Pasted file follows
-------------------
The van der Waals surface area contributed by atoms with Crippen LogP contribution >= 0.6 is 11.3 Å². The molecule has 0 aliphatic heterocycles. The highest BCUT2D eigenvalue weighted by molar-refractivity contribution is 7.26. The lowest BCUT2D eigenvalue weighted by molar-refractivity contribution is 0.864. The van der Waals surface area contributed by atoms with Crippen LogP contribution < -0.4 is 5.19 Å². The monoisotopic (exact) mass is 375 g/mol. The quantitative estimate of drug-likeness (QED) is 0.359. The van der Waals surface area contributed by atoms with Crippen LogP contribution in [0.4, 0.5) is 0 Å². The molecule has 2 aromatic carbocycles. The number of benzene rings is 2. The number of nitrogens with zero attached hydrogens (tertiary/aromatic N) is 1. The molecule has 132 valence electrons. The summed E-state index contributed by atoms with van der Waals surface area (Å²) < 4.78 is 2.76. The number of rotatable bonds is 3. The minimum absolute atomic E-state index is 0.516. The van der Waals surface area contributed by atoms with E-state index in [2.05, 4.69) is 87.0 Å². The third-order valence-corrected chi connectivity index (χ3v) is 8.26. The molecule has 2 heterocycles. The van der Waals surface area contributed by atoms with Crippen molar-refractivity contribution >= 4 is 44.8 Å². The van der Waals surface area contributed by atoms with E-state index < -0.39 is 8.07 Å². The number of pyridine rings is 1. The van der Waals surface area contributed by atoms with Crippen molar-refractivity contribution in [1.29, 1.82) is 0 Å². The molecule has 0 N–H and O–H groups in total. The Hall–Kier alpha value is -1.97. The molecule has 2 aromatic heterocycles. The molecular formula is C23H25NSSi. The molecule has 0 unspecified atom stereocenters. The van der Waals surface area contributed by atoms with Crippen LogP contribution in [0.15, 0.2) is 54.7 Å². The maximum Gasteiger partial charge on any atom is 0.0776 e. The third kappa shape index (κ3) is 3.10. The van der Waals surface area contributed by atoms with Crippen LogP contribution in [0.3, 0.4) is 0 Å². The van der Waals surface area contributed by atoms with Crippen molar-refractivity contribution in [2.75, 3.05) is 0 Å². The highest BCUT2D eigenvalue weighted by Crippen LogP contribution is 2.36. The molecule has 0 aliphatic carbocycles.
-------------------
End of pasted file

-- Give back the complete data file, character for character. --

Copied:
The van der Waals surface area contributed by atoms with Crippen LogP contribution >= 0.6 is 11.3 Å². The molecule has 0 aliphatic heterocycles. The highest BCUT2D eigenvalue weighted by molar-refractivity contribution is 7.26. The lowest BCUT2D eigenvalue weighted by molar-refractivity contribution is 0.864. The van der Waals surface area contributed by atoms with Crippen LogP contribution < -0.4 is 5.19 Å². The monoisotopic (exact) mass is 375 g/mol. The quantitative estimate of drug-likeness (QED) is 0.359. The van der Waals surface area contributed by atoms with Crippen LogP contribution in [0.4, 0.5) is 0 Å². The molecule has 2 aromatic carbocycles. The number of benzene rings is 2. The number of nitrogens with zero attached hydrogens (tertiary/aromatic N) is 1. The molecule has 132 valence electrons. The summed E-state index contributed by atoms with van der Waals surface area (Å²) < 4.78 is 2.76. The number of rotatable bonds is 3. The minimum absolute atomic E-state index is 0.516. The van der Waals surface area contributed by atoms with E-state index in [2.05, 4.69) is 87.0 Å². The third-order valence-corrected chi connectivity index (χ3v) is 8.26. The molecule has 2 heterocycles. The van der Waals surface area contributed by atoms with Crippen molar-refractivity contribution >= 4 is 44.8 Å². The van der Waals surface area contributed by atoms with E-state index < -0.39 is 8.07 Å². The number of pyridine rings is 1. The van der Waals surface area contributed by atoms with Crippen molar-refractivity contribution in [1.29, 1.82) is 0 Å². The molecule has 0 N–H and O–H groups in total. The Hall–Kier alpha value is -1.97. The molecule has 2 aromatic heterocycles. The molecular formula is C23H25NSSi. The molecule has 0 unspecified atom stereocenters. The van der Waals surface area contributed by atoms with Crippen LogP contribution in [0.15, 0.2) is 54.7 Å². The maximum Gasteiger partial charge on any atom is 0.0776 e. The third kappa shape index (κ3) is 3.10. The van der Waals surface area contributed by atoms with Crippen LogP contribution in [0.3, 0.4) is 0 Å². The van der Waals surface area contributed by atoms with Crippen molar-refractivity contribution in [2.75, 3.05) is 0 Å². The highest BCUT2D eigenvalue weighted by Crippen LogP contribution is 2.36. The molecule has 0 aliphatic carbocycles.